How to become Al-Qaeda

What is Al-Qaeda and what is not Al-Qaeda? As we have seen in case of ISIS something also can be Al-Qaeda and can lose Al-Qaeda brand later. Katherine Zimmerman of AEI writes that Al-Qaeda’s leadership regulates the use of its name and resources. So how to become Al-Qaeda, what are the core conditions for using Al-Qaeda’s name and resources? Read few comments.

Edwin BakkerProfessor, Director Centre for Terrorism & Counter Terrorism, Leiden University

In the past (pre-9/11) when AQ was more hierarchically structured, all major decisions were made by a council (shura). Today it is far more vague. There have to be contacts and there has to be some recognition by core AQ – but we do not know if and to what extent Al Zawahiri is in a position to communicate and decide with other core members of AQ. Apparently there still is some kind of structure, but also regional players (beyond core AQ in Afghanistan and Pakistan) play a role. This holds in particular for the Syria, Iraq, Saudi Arabia region. Name changes of ‘AQ’ in this part of the world raise questions about who is in charge. I guess regional leaders have become more important. I would say that core conditions include a strong regional power base and funding from the region. Moreover, the name AQ seems to have become a less important asset in Syria and Iraq (possibly because of the bad reputation of AQ). This partly explains the use of the name ISIS instead of AQ. Moreover, by using the term ‘state’ they also seem to have a somewhat different agenda: more locally oriented, more power oriented, and less aimed at a global Caliphate. This raises the question if AQ as a brand name and strategy/modus operandi might gradually become a thing of the past, a phenomenon of the first decade of this century giving way to new types of islamist/jihadist organisations and labels.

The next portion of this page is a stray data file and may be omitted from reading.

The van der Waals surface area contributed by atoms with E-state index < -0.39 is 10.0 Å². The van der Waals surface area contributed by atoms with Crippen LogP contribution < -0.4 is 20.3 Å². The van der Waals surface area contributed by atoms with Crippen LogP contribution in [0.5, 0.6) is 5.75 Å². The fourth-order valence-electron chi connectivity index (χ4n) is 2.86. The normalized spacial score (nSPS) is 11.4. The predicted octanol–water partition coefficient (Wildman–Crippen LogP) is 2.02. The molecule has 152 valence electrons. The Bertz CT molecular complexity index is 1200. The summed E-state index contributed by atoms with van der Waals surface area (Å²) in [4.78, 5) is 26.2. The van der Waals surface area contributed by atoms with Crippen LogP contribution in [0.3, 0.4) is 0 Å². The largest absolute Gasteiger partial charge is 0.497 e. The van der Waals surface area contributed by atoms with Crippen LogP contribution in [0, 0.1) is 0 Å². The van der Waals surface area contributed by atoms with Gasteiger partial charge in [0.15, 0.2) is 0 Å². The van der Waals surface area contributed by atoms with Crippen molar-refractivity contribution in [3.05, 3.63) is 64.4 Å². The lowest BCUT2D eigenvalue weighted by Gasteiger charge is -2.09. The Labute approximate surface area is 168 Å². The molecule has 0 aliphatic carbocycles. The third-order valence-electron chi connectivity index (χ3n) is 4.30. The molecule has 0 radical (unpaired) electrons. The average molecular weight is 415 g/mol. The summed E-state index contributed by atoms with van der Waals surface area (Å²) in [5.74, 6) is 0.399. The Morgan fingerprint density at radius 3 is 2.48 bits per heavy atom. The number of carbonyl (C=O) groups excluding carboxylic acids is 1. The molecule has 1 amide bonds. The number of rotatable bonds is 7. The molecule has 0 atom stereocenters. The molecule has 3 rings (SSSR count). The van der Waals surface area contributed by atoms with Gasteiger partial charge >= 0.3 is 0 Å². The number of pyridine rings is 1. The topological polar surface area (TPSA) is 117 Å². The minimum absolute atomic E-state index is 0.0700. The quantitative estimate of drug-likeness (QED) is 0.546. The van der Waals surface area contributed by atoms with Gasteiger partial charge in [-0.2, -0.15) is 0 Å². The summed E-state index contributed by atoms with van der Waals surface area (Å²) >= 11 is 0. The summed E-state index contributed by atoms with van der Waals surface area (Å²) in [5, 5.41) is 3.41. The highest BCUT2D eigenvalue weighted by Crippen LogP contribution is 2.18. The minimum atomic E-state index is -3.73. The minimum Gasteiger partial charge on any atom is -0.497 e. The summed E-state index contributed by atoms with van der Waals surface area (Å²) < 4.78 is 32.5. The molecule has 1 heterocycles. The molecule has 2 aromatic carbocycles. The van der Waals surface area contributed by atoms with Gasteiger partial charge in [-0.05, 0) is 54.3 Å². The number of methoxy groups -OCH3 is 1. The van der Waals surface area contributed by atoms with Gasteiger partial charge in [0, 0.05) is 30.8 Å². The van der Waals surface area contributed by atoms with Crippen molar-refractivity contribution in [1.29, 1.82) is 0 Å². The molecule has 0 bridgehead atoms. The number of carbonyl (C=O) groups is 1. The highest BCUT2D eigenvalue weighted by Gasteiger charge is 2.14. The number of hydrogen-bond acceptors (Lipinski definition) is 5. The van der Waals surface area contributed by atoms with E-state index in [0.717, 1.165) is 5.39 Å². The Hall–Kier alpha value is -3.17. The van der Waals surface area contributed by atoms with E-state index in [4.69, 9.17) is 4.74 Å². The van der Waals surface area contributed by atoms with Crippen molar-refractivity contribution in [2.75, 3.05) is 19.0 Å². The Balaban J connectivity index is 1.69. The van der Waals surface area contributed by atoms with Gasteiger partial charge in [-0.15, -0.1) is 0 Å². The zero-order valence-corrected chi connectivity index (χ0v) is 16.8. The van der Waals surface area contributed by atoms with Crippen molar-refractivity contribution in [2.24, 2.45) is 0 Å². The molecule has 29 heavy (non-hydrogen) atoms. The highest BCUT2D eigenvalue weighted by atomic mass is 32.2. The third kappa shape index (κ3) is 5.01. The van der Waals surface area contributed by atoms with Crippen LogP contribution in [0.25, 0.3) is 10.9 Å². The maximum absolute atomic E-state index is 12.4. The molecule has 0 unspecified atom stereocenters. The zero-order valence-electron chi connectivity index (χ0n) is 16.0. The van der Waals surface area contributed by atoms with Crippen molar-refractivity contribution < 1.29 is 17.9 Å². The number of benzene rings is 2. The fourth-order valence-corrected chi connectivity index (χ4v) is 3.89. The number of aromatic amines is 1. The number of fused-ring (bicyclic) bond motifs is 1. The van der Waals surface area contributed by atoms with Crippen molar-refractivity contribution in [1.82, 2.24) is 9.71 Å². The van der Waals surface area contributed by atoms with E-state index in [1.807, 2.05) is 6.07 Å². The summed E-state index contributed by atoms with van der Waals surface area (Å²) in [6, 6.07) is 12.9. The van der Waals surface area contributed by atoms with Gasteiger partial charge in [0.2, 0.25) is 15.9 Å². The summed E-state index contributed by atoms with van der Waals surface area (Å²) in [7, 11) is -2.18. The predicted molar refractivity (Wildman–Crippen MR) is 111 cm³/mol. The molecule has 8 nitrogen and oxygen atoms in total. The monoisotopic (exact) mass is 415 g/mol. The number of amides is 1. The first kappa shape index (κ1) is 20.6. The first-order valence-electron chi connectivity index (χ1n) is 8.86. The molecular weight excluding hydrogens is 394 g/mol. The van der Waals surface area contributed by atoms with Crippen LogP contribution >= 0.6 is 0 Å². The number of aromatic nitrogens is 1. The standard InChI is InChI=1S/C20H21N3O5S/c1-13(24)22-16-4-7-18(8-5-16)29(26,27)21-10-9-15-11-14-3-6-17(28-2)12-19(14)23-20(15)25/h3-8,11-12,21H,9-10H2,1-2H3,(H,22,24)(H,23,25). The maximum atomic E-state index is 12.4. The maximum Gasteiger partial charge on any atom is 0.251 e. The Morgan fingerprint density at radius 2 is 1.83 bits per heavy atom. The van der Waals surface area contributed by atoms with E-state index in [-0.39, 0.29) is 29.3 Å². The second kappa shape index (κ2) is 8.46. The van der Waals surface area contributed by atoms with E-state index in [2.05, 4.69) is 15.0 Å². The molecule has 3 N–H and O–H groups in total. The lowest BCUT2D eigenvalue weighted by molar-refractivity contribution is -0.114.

Daveed Gartenstein-RossDirector, Center for the Study of Terrorist Radicalization, Foundation for Defense of Democracies, the author of Bin Laden’s Legacy

The interesting thing about it is that the answer isn’t as clear as one would hope. American analysts tend to define groups as part of al-Qaeda if they have publicly taken an oath of bayat (loyalty) and had it accepted by the group’s senior leadership. I tend to use this definition as well to ensure that I’m starting from the same baseline definition as other analysts. But as I detail in my Daily Beast article, “Obama’s Kobe Bryant-Al Qaeda Flap,” there may be — and I would assert, more strongly, I believe there is — more to the al-Qaeda network than just those affiliates whose oaths of loyalty have been publicly accepted. Remember that Osama bin Laden, prior to his death, was looking to rebrand al-Qaeda.

The example I give in the Daily Beast article of what seems, in my view, to be an unacknowledged part of al-Qaeda is Ansar al-Sharia in Tunisia (AST), which a year or two ago was widely described as entirely local to Tunisia. Over time, the Tunisian government has released additional evidence that tends to undermine that view. Tunisian authorities have alleged that the Uqba ibn Nafi Brigade, a militant group operating between Algeria and Tunisia that engaged in frequent combat with Tunisian authorities at the border, linked Al-Qaeda in the Islamic Maghreb (AQIM) to AST operationally. They have also claimed that AST emir Abu Iyad al-Tunisi and AQIM leader Abu Musab Abdel Wadoud had signed a handwritten “Allegiance Act,” and that Abu Iyad had made “an oath of allegiance to an Algerian emir,” almost certainly Abdel Wadoud. Tunisian sources further claimed that AST’s funding came from al-Qaeda financiers. If all this evidence is correct, it seems that at some point AST became an unacknowledged part of al-Qaeda’s network (AST still claims to be organizationally independent). If AST was an unacknowledged part, at what point did that happen? Was it the plan all along, or did AST only succeed in tapping into al-Qaeda’s resources over time? What were the conditions imposed upon it for doing so? What were al-Qaeda’s levers of control?